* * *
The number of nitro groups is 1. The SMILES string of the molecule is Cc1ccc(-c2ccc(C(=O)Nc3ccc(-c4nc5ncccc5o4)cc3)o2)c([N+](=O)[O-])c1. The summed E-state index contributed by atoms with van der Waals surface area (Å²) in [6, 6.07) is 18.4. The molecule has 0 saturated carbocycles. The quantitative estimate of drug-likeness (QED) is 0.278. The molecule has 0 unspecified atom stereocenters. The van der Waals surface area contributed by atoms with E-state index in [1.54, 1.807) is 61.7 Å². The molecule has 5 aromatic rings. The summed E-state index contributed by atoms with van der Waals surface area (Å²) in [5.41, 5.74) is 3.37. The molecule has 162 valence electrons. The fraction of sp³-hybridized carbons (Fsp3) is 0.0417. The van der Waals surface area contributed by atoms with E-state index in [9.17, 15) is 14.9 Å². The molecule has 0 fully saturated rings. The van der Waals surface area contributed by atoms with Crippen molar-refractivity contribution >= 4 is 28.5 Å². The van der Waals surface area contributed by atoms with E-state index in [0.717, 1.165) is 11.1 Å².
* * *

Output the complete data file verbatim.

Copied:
The number of nitro groups is 1. The SMILES string of the molecule is Cc1ccc(-c2ccc(C(=O)Nc3ccc(-c4nc5ncccc5o4)cc3)o2)c([N+](=O)[O-])c1. The summed E-state index contributed by atoms with van der Waals surface area (Å²) in [6, 6.07) is 18.4. The molecule has 0 saturated carbocycles. The quantitative estimate of drug-likeness (QED) is 0.278. The molecule has 0 unspecified atom stereocenters. The van der Waals surface area contributed by atoms with E-state index in [1.54, 1.807) is 61.7 Å². The molecule has 5 aromatic rings. The summed E-state index contributed by atoms with van der Waals surface area (Å²) in [5.41, 5.74) is 3.37. The molecule has 162 valence electrons. The fraction of sp³-hybridized carbons (Fsp3) is 0.0417. The van der Waals surface area contributed by atoms with E-state index in [9.17, 15) is 14.9 Å². The molecule has 0 fully saturated rings. The van der Waals surface area contributed by atoms with Crippen molar-refractivity contribution >= 4 is 28.5 Å². The van der Waals surface area contributed by atoms with E-state index in [0.717, 1.165) is 11.1 Å².